ForewordThe following is "Mobile Hacking with Android", as it appeared on page 15 of 2600 issue 28:2. This article starts off by taking a look at the origins of Android, and a basic rundown on the internal structure of the OS. It then moves on to some choice software selections, and finally, details a real-world man in the middle attack using a rooted Android smartphone.
This is the first article in which I actually detail a functional attack; in this case I thought it was important to demonstrate the capabilities of Android in an offensive capacity. It is also the first article featuring QR codes to appear in 2600. I was happy the QRs made it into the final print, though not without issue. Between the time I wrote the article and the time it was published, Wireless Tether was removed from the Android Market, making it's QR a dead link. I made the concious decision to not use a URL shortener when generating the QR codes, as I believe the 2600 readers would be rightly suspicious of a QR pointing them to a shortener service. A shortener would have allowed me to fix the link after publication, but I am still not sure it is worth the risk to the reader. Chalk this one up to a learning experience I guess.
This article has been made available as an eBook on the Amazon Kindle and Barnes & Noble Nook. Purchases of the eBook version of this article are considered a donation to support my research and projects; and are greatly appreciated.
IntroductionIf you have been following the mobile industry for the last year or so, you have already heard about Android. Google's mobile Linux operating system has taken the industry by storm, and analysts predict that by the end of 2011 it will have overtaken Apple's iOS as the number two mobile operating system in the world. Some even say that by 2015, it should overtake Nokia's Symbian OS as the number one mobile OS.
The continued success of Android is of particular importance to hackers, as it is more proof that a large scale open source project can not only compete with proprietary software, but excel beyond it if properly supported. Perhaps more importantly, the open nature of Android allows it's more technically inclined users to peer into the workings of their mobile devices and modify them however they wish. Finally, the dream of an open mobile device that started with the OpenMoko FreeRunner is very close to realization for the mass market.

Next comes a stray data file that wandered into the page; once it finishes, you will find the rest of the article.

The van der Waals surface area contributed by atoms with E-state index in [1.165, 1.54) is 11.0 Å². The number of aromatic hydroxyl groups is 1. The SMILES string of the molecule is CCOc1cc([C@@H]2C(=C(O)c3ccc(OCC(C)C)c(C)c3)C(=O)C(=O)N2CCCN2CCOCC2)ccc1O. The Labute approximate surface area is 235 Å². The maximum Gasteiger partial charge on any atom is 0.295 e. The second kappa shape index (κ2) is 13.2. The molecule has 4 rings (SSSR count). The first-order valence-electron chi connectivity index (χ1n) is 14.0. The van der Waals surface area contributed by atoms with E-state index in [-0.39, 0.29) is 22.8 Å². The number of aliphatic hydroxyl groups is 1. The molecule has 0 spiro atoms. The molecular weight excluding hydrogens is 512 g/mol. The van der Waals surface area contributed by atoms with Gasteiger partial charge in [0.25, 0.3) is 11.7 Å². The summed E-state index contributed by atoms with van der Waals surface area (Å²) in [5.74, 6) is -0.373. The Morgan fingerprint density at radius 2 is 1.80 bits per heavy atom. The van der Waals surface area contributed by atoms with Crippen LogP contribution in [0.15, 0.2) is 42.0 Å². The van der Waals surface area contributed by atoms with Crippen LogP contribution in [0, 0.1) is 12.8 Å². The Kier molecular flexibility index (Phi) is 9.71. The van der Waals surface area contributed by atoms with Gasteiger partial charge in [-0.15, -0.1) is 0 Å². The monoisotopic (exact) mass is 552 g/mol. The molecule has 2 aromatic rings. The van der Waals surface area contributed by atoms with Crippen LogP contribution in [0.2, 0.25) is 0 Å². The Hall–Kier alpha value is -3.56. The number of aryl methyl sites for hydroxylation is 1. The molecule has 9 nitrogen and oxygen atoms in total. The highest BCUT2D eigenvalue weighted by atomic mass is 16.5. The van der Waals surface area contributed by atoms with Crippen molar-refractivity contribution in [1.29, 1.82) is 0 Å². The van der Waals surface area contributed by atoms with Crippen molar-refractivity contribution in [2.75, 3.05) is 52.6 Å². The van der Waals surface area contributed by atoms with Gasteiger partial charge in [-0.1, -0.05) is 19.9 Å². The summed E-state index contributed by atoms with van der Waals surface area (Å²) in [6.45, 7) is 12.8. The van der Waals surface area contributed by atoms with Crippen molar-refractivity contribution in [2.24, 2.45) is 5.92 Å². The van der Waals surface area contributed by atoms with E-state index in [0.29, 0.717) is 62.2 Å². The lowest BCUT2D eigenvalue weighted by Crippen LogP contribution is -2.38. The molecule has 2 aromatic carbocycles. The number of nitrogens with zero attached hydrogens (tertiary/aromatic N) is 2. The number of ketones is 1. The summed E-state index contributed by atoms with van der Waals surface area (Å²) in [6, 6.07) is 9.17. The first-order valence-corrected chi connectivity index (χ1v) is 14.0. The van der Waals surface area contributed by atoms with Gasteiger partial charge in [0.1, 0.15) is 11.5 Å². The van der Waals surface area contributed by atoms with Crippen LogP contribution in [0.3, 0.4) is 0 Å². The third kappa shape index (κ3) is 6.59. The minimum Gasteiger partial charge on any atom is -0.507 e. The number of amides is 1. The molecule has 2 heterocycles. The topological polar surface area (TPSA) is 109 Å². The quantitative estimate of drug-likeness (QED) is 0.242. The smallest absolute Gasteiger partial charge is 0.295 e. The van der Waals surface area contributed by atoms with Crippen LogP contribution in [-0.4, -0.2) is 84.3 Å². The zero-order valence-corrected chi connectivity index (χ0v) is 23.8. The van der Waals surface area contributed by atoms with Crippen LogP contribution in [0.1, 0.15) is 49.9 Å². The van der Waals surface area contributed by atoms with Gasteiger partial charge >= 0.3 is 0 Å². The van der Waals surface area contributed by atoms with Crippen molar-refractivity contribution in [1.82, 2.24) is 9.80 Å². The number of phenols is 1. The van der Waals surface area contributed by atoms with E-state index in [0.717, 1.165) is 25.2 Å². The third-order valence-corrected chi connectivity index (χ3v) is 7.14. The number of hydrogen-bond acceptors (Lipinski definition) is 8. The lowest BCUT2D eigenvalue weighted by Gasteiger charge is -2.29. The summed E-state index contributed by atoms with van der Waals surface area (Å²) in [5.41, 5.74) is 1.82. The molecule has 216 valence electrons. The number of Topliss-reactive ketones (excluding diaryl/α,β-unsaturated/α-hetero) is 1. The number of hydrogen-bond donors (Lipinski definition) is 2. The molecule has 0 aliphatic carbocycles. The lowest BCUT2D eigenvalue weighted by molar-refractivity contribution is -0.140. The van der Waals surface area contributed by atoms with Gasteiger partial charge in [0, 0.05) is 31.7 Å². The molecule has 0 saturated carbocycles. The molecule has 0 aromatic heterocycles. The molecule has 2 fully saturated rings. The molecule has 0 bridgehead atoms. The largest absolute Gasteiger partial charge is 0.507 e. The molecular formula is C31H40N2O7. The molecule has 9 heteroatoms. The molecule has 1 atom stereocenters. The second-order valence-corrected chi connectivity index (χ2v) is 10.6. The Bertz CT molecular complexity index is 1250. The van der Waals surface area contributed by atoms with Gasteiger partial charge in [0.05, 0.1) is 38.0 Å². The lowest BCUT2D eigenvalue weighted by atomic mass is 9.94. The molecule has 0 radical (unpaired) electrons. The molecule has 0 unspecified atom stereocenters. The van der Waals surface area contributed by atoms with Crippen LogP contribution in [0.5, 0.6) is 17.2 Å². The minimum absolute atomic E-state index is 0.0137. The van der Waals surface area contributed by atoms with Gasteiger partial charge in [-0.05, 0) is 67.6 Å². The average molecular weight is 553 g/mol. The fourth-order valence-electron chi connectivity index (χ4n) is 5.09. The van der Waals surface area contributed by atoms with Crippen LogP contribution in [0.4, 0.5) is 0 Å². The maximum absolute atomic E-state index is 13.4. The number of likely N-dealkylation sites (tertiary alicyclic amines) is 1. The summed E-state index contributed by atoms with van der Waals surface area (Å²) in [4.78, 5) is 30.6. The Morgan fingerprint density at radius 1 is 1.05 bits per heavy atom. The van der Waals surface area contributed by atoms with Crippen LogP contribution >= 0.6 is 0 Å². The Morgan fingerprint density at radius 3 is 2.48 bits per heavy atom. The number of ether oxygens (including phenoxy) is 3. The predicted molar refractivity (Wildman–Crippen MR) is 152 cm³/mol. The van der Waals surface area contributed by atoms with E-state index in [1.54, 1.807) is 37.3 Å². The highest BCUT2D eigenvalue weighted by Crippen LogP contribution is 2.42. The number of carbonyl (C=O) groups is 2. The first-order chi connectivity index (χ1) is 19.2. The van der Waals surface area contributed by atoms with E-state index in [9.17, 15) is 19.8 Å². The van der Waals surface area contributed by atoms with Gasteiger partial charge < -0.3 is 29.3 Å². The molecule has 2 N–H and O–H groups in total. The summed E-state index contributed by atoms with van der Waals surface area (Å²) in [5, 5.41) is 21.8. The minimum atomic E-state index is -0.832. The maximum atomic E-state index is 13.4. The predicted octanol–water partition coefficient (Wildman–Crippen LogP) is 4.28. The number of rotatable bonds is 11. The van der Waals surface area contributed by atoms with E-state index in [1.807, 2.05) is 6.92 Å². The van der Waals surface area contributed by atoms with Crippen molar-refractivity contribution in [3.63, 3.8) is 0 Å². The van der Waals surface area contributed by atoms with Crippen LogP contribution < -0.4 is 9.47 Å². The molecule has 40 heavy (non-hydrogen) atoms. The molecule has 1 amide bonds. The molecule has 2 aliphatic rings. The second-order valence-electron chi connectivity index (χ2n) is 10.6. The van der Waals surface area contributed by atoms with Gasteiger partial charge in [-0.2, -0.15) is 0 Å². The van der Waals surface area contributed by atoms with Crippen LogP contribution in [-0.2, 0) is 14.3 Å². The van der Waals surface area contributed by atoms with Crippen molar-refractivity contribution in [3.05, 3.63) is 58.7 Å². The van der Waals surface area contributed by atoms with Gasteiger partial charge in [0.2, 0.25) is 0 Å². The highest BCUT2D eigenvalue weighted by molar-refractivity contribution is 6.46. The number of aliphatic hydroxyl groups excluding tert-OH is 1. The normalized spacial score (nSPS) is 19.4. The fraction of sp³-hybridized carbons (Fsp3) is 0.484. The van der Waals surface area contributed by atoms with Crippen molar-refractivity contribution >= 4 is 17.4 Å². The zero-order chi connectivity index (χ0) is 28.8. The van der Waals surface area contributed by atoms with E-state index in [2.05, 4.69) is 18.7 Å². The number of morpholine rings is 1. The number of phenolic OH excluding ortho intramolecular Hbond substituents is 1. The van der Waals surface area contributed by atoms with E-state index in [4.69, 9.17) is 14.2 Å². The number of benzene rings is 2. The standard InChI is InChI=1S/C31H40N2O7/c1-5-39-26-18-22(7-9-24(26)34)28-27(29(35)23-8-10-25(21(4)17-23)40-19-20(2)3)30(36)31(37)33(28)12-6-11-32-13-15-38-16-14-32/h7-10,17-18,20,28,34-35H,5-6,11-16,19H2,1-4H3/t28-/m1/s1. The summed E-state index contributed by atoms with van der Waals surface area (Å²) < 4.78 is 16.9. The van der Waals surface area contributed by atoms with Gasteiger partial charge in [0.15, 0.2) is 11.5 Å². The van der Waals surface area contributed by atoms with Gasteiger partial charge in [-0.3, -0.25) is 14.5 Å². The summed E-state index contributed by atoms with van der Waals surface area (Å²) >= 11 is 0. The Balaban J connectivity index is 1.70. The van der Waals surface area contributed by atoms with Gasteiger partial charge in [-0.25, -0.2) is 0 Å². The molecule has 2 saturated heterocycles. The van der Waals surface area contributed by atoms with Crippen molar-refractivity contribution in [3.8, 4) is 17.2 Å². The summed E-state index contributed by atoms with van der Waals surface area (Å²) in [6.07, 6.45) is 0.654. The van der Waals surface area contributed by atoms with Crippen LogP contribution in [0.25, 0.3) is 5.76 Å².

Of course, we know that every story has two sides. With increased hardware performance, storage capacity, and software capability, mobile devices have become increasingly tantalizing targets for attackers and criminals over the last few years. But with flexible operating systems like Android under the hood, mobile devices are now becoming practical attack platforms; allowing an attacker to scan for and engage targets from the palm of his hand.
This article will take a look at a few Android applications of interest to both the hacker and the criminal alike, and detail a proof of concept attack using nothing more than a rooted Android mobile phone and publicly available software. The information herein is provided entirely for educational purposes so that the reader may have a better understanding of the capabilities and realistic applications of this technology. It in no way condones or suggests attempting to use these techniques in a malicious manner.